Yet as recent historians have pointed out the original English reformation was far more self-consciously about finding a middle way between Zwingli and Luther than between Rome and Geneva. Furthermore, other Protestant churches, not just Anglicanism, retained aspects of Catholic order, high views of the sacraments and even an episcopate while still maintaining a Protestant outlook. Anglicanism can therefore be rightly considered different and unique, like every other single church, but certainly cannot claim to uniquely occupy that mythical via media.

Instead it was a later development, the Oxford Movement, which resulted in Anglicanism tilting itself towards a Catholic ecclesiology. While it is true that there were always tensions between Catholic and Protestant elements in the Church of England these cannot ever be said to have represented a via media, as much as a very broad church. Anglicanism has been captured by this Catholic ecclesiology for the past century or so most notably in the ARCIC process. Furthermore, in the proliferation of Anglican Churches throughout the world, there are indeed many provinces which view themselves solely through a Catholic ecclesiological perspective and others which take a more pragmatic Protestant view of things.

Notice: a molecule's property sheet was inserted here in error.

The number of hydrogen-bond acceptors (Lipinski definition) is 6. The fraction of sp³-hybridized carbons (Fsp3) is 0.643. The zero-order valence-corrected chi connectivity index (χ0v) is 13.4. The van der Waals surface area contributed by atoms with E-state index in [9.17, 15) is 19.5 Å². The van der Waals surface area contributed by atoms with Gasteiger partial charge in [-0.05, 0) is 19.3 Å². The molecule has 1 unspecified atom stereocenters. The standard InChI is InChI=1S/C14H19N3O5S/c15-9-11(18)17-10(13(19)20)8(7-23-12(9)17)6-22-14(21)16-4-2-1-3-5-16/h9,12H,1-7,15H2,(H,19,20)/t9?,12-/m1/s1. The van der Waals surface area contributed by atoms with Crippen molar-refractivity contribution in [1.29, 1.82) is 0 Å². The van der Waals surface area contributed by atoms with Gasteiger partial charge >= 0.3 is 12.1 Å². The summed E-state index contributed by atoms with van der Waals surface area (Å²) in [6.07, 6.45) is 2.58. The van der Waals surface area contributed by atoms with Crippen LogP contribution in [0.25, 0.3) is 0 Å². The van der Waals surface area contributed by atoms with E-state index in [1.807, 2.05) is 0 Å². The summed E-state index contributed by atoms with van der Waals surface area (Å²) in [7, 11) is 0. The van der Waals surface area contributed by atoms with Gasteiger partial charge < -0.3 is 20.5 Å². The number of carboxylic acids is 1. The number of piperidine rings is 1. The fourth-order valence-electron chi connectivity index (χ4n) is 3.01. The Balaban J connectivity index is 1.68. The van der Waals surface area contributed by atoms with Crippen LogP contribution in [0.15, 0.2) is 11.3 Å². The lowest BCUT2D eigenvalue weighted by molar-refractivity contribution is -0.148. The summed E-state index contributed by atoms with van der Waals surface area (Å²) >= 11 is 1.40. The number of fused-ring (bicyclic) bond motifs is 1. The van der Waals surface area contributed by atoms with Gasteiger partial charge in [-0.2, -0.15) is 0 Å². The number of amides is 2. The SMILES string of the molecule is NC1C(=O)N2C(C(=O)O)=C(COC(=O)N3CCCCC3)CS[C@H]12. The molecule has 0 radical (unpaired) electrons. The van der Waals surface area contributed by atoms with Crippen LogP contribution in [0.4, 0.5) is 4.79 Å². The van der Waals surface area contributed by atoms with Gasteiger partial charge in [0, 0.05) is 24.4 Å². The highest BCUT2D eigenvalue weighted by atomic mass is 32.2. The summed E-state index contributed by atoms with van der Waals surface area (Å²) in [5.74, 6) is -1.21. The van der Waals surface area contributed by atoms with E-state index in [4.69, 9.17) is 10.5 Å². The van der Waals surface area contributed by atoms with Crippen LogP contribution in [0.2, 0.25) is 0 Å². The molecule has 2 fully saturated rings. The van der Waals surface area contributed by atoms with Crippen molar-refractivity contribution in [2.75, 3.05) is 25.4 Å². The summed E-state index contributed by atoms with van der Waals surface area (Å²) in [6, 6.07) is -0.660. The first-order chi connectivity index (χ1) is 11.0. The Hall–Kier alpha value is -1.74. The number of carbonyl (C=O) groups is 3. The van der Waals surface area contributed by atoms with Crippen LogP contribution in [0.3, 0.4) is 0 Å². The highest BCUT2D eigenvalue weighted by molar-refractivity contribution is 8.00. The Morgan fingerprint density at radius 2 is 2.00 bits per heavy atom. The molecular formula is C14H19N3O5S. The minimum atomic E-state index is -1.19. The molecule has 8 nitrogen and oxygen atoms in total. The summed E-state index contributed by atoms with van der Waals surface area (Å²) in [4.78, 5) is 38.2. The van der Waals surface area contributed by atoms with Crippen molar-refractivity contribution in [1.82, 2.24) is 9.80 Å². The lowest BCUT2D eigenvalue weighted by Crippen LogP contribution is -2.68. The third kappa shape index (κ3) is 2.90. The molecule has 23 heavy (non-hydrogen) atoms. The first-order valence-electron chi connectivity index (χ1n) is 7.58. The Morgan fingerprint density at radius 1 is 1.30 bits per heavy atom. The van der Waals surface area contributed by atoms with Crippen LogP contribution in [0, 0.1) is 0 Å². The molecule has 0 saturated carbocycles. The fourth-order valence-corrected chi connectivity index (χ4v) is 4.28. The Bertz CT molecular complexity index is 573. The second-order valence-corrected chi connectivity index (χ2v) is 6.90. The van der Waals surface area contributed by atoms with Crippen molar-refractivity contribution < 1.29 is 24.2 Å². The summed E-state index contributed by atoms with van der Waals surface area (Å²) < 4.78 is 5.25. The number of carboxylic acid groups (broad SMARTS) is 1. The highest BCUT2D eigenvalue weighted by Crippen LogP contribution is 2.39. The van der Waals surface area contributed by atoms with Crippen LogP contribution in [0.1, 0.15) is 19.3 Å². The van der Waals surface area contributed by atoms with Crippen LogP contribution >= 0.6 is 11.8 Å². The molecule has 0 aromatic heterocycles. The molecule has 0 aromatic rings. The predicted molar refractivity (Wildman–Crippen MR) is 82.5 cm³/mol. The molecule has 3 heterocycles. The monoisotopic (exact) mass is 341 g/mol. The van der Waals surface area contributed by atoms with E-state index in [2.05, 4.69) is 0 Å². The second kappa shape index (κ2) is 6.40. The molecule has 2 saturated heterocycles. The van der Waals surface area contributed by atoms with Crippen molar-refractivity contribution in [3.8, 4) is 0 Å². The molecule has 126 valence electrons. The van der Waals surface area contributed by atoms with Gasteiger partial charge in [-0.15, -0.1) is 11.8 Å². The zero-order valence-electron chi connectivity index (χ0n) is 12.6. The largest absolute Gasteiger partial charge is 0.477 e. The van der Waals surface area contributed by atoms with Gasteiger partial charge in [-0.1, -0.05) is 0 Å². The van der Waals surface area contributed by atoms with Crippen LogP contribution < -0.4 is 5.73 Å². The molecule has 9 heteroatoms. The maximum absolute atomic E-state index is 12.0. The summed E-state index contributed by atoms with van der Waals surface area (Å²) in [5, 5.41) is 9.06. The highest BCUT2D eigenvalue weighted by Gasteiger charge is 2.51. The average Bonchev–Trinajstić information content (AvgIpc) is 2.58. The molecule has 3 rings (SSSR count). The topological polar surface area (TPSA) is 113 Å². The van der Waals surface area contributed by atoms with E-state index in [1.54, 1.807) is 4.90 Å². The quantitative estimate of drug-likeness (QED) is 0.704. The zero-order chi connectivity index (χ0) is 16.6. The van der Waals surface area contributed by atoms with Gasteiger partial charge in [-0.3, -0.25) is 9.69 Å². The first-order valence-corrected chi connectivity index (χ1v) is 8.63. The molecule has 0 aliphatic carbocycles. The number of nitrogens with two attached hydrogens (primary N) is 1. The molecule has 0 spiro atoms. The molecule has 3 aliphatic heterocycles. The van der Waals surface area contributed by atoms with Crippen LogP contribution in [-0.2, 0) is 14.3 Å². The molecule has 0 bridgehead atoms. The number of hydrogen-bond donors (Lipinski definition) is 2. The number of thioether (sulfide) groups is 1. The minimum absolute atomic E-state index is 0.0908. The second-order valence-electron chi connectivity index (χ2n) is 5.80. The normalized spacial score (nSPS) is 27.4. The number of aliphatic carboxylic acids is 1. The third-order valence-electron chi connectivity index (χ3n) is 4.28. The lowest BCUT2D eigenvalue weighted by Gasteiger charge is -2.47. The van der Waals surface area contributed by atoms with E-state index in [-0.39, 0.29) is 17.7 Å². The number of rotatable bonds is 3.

The crucial point of the current debate about the future of Anglicanism during this crisis over human sexuality is that either Anglicanism becomes a family of Protestant churches with varying degrees of relationship between its parts, or it continues on its trajectory towards a more fully Catholic vision of